I recently received a phone call from a frustrated homeowner who was concerned with the outcome of her cooling system repair. As she paid the $420.00 invoice, she asked the service technician what the problem was and how he fixed it. The service tech commented, “I fixed it, it’s working now.” She was far from satisfied. Let’s take a look at questions she was left with and the answers she was committed to getting.
Trust or Fear?
Whenever you buy a product or service, you make a decision by comparing the money you pay to the value you anticipate receiving. Some consumers have learned to fear scheduling home repair service. They’re not sure what the repairs will cost and whether it will deliver what they expect. Many feel vulnerable and subject to the whims of whoever walks through their door.
As HVAC professionals, it’s our job to answer our customer’s concerns no matter what our role in the industry is. We should be committed to doing so in language they understand. Then we can go further by providing evidence of what we accomplished. They want to know “How much did you fix it?”
What Does “Fixed” Mean?
We’ve established “I fixed it,” is not a good enough answer.
The definition of “fixed” may be different to each customer. An adequate answer depends on your customer’s knowledge, experience, and intent as they ask questions. Rarely do you know enough about your customers to prepare yourself for their questions in advance. Your success requires you to think on your feet.
Remember, customers want to be confident they got what they paid for. When you are finished, they make a lasting decision about you, your company, and the thoroughness of your repair.
Here are a few questions you should be prepared to answer when wrapping up a call. Remember, they may not ask them directly, but if your departing conversation addresses these questions, odds are you’ll have a happy customer.
Is the problem completely resolved? No one wants to continue worrying about a problem they just paid to have fixed. When customers ask this question, they want your stamp of approval, so they can stop worrying about it.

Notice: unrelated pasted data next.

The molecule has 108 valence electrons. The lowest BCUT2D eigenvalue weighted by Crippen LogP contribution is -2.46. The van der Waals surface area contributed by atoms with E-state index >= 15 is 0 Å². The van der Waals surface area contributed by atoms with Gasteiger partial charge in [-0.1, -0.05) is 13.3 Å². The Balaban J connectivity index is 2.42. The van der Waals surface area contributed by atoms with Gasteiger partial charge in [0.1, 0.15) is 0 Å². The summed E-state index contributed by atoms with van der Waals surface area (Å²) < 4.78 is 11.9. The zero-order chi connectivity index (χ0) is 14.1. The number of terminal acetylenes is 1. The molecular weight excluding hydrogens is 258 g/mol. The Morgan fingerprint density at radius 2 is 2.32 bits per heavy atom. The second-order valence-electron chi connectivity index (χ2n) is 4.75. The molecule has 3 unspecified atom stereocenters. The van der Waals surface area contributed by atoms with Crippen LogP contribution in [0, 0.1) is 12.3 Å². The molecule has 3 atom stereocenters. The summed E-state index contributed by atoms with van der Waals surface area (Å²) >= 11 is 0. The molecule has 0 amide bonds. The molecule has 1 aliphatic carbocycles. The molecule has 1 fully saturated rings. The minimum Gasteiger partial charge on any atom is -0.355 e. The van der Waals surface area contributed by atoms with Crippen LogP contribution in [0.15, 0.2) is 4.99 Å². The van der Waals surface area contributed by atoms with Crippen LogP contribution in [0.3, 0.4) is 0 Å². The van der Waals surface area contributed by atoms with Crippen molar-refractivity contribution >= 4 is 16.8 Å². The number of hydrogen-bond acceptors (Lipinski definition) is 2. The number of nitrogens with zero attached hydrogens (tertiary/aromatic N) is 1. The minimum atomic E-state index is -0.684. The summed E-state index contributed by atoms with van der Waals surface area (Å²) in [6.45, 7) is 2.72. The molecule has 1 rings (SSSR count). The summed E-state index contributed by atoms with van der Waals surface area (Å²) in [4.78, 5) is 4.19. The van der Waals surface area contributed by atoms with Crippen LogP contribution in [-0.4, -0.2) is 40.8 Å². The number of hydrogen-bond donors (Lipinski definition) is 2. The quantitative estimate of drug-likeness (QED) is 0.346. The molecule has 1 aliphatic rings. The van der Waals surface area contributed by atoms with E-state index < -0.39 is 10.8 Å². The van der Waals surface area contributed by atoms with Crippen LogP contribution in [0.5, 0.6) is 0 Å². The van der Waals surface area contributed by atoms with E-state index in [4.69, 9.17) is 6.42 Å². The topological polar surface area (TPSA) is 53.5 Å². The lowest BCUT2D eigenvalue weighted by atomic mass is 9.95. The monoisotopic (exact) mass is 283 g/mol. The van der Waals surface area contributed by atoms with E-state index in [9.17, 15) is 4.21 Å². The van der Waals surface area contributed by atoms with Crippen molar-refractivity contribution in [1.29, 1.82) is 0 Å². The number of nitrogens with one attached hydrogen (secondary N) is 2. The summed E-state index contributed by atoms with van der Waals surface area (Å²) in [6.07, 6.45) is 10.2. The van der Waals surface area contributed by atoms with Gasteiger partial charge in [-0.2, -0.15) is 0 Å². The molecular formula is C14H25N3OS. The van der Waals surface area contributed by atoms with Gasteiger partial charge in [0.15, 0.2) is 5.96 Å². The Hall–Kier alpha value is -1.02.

Does my system work better now? When a customer pays for a repair or replacement, they want to get more than what they had before the system was repaired or upgraded. There is little satisfaction in paying a significant cost and getting the same as they had before. They expect things to be better. Although sometimes unreasonable, “what more did I get?” is often what they’re thinking.
When you get your car out of the shop, you want to drive off believing your car is better than when you drove in, right? Your customers do too.
Even though you replaced a failed part in their HVAC system, and it works again, you should explain related benefits. For example, show them evidence of improved performance that leads to extended system life, or the freedom from worry by having the issue resolved.
How about the comfort in my office? All too frequently, when a customer schedules an appointment, what they really want fixed gets lost in translation. A customer service representative may be swamped with calls at that moment or in the habit of checking the box, indicating the reason for the visit. So be prepared to explain how the repair impacts comfort throughout the house.